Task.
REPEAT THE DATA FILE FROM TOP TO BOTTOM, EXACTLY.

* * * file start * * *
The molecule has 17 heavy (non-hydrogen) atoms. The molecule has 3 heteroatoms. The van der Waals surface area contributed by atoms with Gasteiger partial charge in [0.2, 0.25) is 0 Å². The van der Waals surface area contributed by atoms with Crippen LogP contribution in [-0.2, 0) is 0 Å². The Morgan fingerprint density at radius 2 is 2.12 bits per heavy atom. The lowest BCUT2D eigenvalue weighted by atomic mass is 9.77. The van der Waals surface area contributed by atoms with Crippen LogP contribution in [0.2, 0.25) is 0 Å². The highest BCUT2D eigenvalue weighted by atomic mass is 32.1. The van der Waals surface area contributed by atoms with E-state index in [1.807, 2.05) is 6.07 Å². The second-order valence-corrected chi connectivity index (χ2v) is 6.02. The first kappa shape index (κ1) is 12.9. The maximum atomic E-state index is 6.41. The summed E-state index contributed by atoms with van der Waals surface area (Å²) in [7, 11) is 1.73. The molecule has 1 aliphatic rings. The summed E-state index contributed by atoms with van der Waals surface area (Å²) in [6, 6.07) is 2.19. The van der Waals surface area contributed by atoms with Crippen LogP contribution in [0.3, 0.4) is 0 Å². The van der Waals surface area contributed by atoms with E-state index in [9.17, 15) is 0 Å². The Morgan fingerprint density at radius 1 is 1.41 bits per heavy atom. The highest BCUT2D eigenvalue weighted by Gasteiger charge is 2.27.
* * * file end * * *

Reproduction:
The molecule has 17 heavy (non-hydrogen) atoms. The molecule has 3 heteroatoms. The van der Waals surface area contributed by atoms with Gasteiger partial charge in [0.2, 0.25) is 0 Å². The van der Waals surface area contributed by atoms with Crippen LogP contribution in [-0.2, 0) is 0 Å². The Morgan fingerprint density at radius 2 is 2.12 bits per heavy atom. The lowest BCUT2D eigenvalue weighted by atomic mass is 9.77. The van der Waals surface area contributed by atoms with Crippen LogP contribution in [0.2, 0.25) is 0 Å². The highest BCUT2D eigenvalue weighted by atomic mass is 32.1. The van der Waals surface area contributed by atoms with E-state index in [1.807, 2.05) is 6.07 Å². The second-order valence-corrected chi connectivity index (χ2v) is 6.02. The first kappa shape index (κ1) is 12.9. The maximum atomic E-state index is 6.41. The summed E-state index contributed by atoms with van der Waals surface area (Å²) in [7, 11) is 1.73. The molecule has 1 aliphatic rings. The summed E-state index contributed by atoms with van der Waals surface area (Å²) in [6, 6.07) is 2.19. The van der Waals surface area contributed by atoms with Crippen LogP contribution in [0.3, 0.4) is 0 Å². The van der Waals surface area contributed by atoms with E-state index in [9.17, 15) is 0 Å². The Morgan fingerprint density at radius 1 is 1.41 bits per heavy atom. The highest BCUT2D eigenvalue weighted by Gasteiger charge is 2.27.